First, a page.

Toshiba’s dynaPad follows in the Surface’s pen strokes

Many PC manufacturers seem to be building Surface-alikes these days. Toshiba's take on the formula is the dynaPad, a Windows 10 convertible tablet with a Wacom active stylus and Intel's Cherry Trail SoCs inside.

Toshiba includes a keyboard dock and a Wacom Active Electrostatics TruPen that can register 2,048 levels of pressure sensitivity. The tablet is 12" wide by 9.1" long and a mere 0.27" thick (299 x 203 x 6.9 mm), which might explain its seven-hour battery life. With the keyboard attached, the thickness increases to 0.6" (14.9 mm). Unfortunately, there's no extra battery in the keyboard.

The brain behind the dynaPad is a quad-core Atom x5-Z8300 SoC fed by 4GB of DDR3L-1600 memory. Toshiba has outfitted the dynaPad with 64GB of flash storage, and a 128GB upgrade is available. Storage can also be expanded with a micro SD card. For connectivity, the dynaPad includes Bluetooth 4.0 and 802.11ac Wi-Fi. Those guts sit behind a 12" 1920×1080 IPS display.

The dynaPad isn't available stateside yet—that won't happen until the first quarter of 2016. It's available for preorder in Japan for 140,000 yen, or about $1,170. 

Toshiba has also unveiled the Satellite Radius 12 today, which Microsoft touts as one of the first Windows Hello notebooks. This machine uses an infrared camera for unlocking the device using facial recognition. This 12.5" notebook will start at $999 for the 1920×1080 model, and $1,299 for the version with a 3840×2160 display.

Ben Funk

Sega nerd and guitar lover

Comments closed
    • Imperor
    • 5 years ago

    Those are some tiny inches! By my calculations the measurements in millimetres are 305×231. Thickness is correct though, so not even consistently tiny… But what can one expect from an archaic system such as the Imperial? 😉

    • Anovoca
    • 5 years ago

    I thought we were all in agreement to leave eggshell white computers behind in the 90s.

    • Chrispy_
    • 5 years ago

    So many silly brand names for a plastic stylus.

    I’m not sure if Toshiba or Apple wins the prize for stupidest name. TruPen is clearly not a true pen. Apple’s Pencil is clearly not a pencil.

    • NeelyCam
    • 5 years ago

    Wow.$1170? Reading the specs, I expected the price to be less than half of that…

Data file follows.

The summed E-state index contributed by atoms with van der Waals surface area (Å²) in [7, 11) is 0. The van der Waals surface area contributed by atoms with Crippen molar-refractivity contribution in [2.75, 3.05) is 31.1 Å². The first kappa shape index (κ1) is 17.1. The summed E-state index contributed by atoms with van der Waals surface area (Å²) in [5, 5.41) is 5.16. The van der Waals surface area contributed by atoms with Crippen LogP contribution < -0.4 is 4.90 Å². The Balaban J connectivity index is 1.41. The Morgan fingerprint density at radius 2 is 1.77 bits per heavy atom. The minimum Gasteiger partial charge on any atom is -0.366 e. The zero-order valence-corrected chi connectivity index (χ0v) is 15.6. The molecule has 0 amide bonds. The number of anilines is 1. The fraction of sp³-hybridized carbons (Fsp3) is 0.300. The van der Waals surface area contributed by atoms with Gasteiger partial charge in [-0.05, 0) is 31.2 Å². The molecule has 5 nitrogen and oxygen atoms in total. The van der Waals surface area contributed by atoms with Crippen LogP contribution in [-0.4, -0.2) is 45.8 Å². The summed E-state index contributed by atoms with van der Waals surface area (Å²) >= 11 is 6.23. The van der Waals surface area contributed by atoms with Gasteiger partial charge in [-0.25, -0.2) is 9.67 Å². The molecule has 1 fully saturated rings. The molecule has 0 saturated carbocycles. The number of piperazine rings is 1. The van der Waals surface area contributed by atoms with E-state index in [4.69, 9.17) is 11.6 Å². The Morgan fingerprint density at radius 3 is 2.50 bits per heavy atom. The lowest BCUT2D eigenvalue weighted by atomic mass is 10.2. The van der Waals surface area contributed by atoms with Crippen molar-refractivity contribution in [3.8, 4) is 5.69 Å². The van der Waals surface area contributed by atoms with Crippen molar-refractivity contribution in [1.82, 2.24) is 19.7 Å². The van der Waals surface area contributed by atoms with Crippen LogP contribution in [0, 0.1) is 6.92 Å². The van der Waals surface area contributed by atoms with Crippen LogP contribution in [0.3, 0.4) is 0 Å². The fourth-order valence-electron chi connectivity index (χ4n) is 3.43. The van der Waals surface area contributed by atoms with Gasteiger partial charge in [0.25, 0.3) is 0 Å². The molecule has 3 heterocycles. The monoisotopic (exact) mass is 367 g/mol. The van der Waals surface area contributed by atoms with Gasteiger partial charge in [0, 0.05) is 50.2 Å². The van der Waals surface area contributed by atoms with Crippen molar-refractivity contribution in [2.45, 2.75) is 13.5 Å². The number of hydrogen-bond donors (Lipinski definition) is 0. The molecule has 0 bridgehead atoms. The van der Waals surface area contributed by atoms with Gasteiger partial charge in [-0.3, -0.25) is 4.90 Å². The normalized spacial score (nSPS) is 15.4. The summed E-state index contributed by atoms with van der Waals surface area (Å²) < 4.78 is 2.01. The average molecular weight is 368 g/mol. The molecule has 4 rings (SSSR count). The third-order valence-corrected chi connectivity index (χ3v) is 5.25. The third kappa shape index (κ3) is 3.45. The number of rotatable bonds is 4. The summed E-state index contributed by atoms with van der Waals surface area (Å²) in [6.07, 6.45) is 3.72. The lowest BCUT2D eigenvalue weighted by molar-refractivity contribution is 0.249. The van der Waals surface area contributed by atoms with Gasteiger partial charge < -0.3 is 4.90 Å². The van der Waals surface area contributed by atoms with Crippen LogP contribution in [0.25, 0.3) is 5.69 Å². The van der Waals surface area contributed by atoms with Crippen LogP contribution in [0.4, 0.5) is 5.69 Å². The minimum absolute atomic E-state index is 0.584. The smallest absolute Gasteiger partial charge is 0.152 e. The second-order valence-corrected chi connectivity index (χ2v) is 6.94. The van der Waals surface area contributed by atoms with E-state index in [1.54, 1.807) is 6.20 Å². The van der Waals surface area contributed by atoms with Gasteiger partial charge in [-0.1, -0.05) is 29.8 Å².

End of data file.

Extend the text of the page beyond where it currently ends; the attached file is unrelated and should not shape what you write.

• cygnus1
      • 5 years ago

      I was thinking about the same. Like maybe $600 or $700 max

        • NeelyCam
        • 5 years ago

        Indeed. Pit this against XPS 13 or XPS 12, and you have a massacre

        • Ninjitsu
        • 5 years ago

        You’re being generous. I was thinking $400.

          • mcnabney
          • 5 years ago

          The decent display, included keyboard, and Wacom active stylus adds a bit to the cost.

            • cygnus1
            • 5 years ago

            Not hundreds of dollars added. That’s an average display these days and the kb has no battery to make it expensive. The only thing even remotely special about this thing is it’s thinness and the Wacom digitizer. But it’s just not special enough to warrant a penny over $700.

      • Wildchild
      • 5 years ago

      $1,170 for a laptop with an atom processor – LMAO!

        • NeelyCam
        • 5 years ago

        Even with a Core M this would be overpriced.

        Seriously. What were they thinking…?

        • TruthSerum
        • 5 years ago

        WAT! My wallet for sale, $800.

        Anything could be in it!

      • mcnabney
      • 5 years ago

      Yeah, apparently Toshiba has the same dealer as MS. Putting a $1100 price tag on $350 worth of kit. The correct price for this is $500-600.

        • Klimax
        • 5 years ago

        Incorrect comparison.

      • Chrispy_
      • 5 years ago

      You were expecting the Wacom bit to be free, compared to a touchscreen, right?

      Wrong. Wacom are the kings of markup.

        • mcnabney
        • 5 years ago

        I considered 150 of the 350 estimate to be the Wacom addition.

      • sweatshopking
      • 5 years ago

      it’s a toshiba.

      • bhtooefr
      • 5 years ago

      And it looks like one of the designs that doesn’t have a real hinge, the tablet can just either use the keyboard as a cover, or be resting in it at one fixed position.

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